“In 2003 a mouse study overseen by Mark Mattson, head of the National Institute on Aging’s neuroscience laboratory, mice that fasted regularly were healthier by some measures than mice subjected to continuous calorie restrictions.”
Furthermore, the mice that fasted regularly experienced lower levels of insulin and glucose in their blood. This signified increased sensitivity to insulin and a reduced risk of diabetes.
For a while, “research into anti-aging diets took a backseat to more influential medical advances, such as antibiotics and coronary bypass surgery.” Regardless of this fact, Mattson and other researchers have continued their research into intermittent fasting’s potent effect on aging.
They have even “championed” the idea that intermittent fasting may lower the risk of degenerative brain diseases later in life.”
Of course, it’s hard to know all of the fasting results to expect for humans. The lack of experiments on humans concerning fasting is always evident, but unfortunately, it can be necessary.
Certain experiments require the subjected brain to be “altered.” Some experiments expect the participants to be exposed to the changing of diets without yet knowing the consequences for those changes.
Many of these experiments are too dangerous to be done on humans, thus the lack of fasting experiments on humans. This is why many studies have been done on rodents.
Mattson is just one of many of those who have conducted numerous studies on rodents. Mattson and his colleagues have proven that periodic fasting protects neurons against various kinds of dangerous stress, at least for rodents.
Again, we do not know for certain if humans will experience the same results as rodents. We know that both creatures are mammals and that in the past, humans have sometimes responded to intermittent fasting like rodents, but not always.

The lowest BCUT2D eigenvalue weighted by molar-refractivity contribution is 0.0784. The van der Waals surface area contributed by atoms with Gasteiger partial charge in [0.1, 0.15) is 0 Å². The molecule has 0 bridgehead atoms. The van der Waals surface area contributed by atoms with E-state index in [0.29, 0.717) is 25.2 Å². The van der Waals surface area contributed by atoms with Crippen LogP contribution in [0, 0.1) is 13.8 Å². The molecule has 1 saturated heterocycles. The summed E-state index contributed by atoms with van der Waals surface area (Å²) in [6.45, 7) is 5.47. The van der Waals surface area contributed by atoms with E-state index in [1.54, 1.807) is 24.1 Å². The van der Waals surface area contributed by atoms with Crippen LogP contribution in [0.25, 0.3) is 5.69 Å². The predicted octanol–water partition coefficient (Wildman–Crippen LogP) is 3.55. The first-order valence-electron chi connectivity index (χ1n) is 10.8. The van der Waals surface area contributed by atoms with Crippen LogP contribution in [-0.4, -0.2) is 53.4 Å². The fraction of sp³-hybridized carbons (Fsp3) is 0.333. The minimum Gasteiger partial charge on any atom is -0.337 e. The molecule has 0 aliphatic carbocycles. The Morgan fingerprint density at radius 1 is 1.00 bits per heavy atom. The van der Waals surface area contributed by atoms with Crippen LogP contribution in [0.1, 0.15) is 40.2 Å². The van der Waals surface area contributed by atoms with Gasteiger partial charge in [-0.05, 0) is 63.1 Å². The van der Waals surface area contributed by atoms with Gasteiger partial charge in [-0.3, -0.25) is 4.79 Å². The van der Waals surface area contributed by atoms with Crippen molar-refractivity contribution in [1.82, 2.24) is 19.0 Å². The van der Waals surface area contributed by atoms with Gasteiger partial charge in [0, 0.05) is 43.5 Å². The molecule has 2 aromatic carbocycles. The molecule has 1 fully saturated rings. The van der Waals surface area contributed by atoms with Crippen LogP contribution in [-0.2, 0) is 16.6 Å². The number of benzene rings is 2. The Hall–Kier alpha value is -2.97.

One of Mattson’s earliest studies concluded that alternate-day fasting (a form of intermittent fasting) made the rats’ brains “resistant to toxins that induce cellular damage akin to the kind cells endure as they age.”
Following this study, Mattson found that intermittent fasting protects against stroke damage. It also suppresses motor “deficits” in a mouse model of Parkinson’s disease and slows down the cognitive decline in mice genetically engineered to mimic the symptoms of Alzheimer’s.
So, in conclusion, why should we take note of what Mark Mattson has to say? Well, Mattson truly believes in the health benefits of intermittent fasting and practices what he preaches.
Mattson “has long skipped breakfast and lunch on weekends. ‘It makes me more productive,’ he says.” The renowned researcher has a Ph.D. in biology and has written or co-authored more than 700 articles.
Stipp, David. “How Intermittent Fasting Might Help You Live a Longer and Healthier Life.” Scientific American, 1 Jan. 2013, www.scientificamerican.com/article/how-intermittent-fasting-might-help-you-live-longer-healthier-life/.